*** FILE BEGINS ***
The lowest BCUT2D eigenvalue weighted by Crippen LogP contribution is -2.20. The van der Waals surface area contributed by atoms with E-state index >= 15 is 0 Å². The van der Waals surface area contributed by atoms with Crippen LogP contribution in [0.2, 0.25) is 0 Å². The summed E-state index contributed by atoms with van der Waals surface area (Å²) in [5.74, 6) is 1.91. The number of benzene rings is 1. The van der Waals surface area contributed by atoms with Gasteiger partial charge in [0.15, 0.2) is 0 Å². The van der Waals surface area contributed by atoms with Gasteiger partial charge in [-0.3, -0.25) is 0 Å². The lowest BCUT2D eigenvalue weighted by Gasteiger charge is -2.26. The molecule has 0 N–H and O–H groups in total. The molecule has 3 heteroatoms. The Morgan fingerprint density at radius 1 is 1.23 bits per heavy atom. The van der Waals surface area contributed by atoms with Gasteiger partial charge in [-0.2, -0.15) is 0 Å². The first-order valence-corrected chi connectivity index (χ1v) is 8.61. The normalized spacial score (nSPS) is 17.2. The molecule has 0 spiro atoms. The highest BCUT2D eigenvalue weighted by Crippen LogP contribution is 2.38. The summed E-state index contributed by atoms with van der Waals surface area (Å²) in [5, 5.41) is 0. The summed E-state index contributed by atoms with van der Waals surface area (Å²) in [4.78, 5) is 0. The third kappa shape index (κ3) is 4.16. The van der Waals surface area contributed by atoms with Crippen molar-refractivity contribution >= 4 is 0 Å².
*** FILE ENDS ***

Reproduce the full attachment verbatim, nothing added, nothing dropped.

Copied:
The lowest BCUT2D eigenvalue weighted by Crippen LogP contribution is -2.20. The van der Waals surface area contributed by atoms with E-state index >= 15 is 0 Å². The van der Waals surface area contributed by atoms with Crippen LogP contribution in [0.2, 0.25) is 0 Å². The summed E-state index contributed by atoms with van der Waals surface area (Å²) in [5.74, 6) is 1.91. The number of benzene rings is 1. The van der Waals surface area contributed by atoms with Gasteiger partial charge in [0.15, 0.2) is 0 Å². The van der Waals surface area contributed by atoms with Gasteiger partial charge in [-0.3, -0.25) is 0 Å². The lowest BCUT2D eigenvalue weighted by Gasteiger charge is -2.26. The molecule has 0 N–H and O–H groups in total. The molecule has 3 heteroatoms. The Morgan fingerprint density at radius 1 is 1.23 bits per heavy atom. The van der Waals surface area contributed by atoms with Gasteiger partial charge in [-0.2, -0.15) is 0 Å². The first-order valence-corrected chi connectivity index (χ1v) is 8.61. The normalized spacial score (nSPS) is 17.2. The molecule has 0 spiro atoms. The highest BCUT2D eigenvalue weighted by Crippen LogP contribution is 2.38. The summed E-state index contributed by atoms with van der Waals surface area (Å²) in [5, 5.41) is 0. The summed E-state index contributed by atoms with van der Waals surface area (Å²) in [4.78, 5) is 0. The third kappa shape index (κ3) is 4.16. The van der Waals surface area contributed by atoms with Crippen molar-refractivity contribution >= 4 is 0 Å².